If you live in a state where you can legally purchase cannabis and take a trip to your local dispensary to pick up some flower, you probably have a good idea about how much you plan to spend. That’s assuming you’ve already visited a handful of collectives in your city, are familiar with most of the standard prices for marijuana and understand that even the cost for strains inside the same retail location can have a pretty wide range of prices based on everything from the quality of the product to its popularity among the location’s clientele. Once you step outside of your sphere though, you may find the prices for cannabis products could be very different just one city over.
Pricing for marijuana depends on a number of factors and can fluctuate dramatically even between marijuana strains that have been given the same name. In fact, identically named strains from different cultivators often have lots of genomic and phenotypic differences that make them vary in quality and affect the price.
For example, one grower’s version of Sour Diesel can have a very different genetic profile from another grower’s product. These variances can affect the terpene content and THC/CBD level based on cultivation conditions (i.e., Was it grown indoors or out? Is it organic?) and what season it is—for starters. If you add in the strain’s popularity and where it’s being sold, the pricing scale becomes incredibly subjective.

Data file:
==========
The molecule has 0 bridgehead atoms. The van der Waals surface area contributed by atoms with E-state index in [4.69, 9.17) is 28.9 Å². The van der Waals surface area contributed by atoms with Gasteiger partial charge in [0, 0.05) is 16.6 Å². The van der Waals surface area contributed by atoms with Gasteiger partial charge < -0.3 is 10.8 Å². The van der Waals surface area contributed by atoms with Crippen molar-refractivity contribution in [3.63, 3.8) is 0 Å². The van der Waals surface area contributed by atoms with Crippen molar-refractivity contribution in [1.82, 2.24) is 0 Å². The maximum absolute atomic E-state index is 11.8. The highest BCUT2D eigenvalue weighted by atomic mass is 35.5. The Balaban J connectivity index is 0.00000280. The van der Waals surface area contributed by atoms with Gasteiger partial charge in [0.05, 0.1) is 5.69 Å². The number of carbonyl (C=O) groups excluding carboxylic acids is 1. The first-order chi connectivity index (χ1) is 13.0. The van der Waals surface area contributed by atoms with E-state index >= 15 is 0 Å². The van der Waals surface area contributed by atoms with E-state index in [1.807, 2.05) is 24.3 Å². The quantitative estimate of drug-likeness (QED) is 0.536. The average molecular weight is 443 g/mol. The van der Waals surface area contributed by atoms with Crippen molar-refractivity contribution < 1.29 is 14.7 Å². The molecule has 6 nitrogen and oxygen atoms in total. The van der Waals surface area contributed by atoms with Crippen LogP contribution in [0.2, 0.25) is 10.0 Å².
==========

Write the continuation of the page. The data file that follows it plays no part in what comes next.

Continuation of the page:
Whereas Colorado has experienced a drop in prices since the legalization of recreational or adult-use cannabis, cannabis prices in Nevada have risen a jaw-dropping 200% since sales began on July 1 in response to the unexpectedly high demand from consumers. Though most of the demand comes from visiting tourists in town for a fun weekend, Nevada’s extreme price hike has had a major impact on a state that’s still struggling to get more cultivation licenses approved to increase the supply that’s available to consumers.
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State taxes also play a role in the price of cannabis. For example, in California there are 58 counties and 482 municipalities that can add their own regional tax on top of the proposed state tax for cannabis. Those costs are typically passed on to the consumer, which result in higher and variable prices, depending on the county or municipality.
Though consumers may be looking for a more streamlined and stable pricing structure for cannabis, this may still be much further off in the future—if it comes at all. All of the variances in quality, appearance, plant genetics, cultivation practices, and regional supply and demand make it a challenge to create a systematic pricing structure with clear criteria that makes sense for each state. Add to that the illegal status of marijuana at the federal level; this prevents the needed research and development to create a common standard.
Because black market dealers are able to bypass regulatory fees and regional taxes that the legal market is faced with, they’re typically able to sell marijuana at lower prices. This means that some consumers will be willing to take the risk of buying cannabis illegally from the black market—and potentially forego quality and selection for better prices.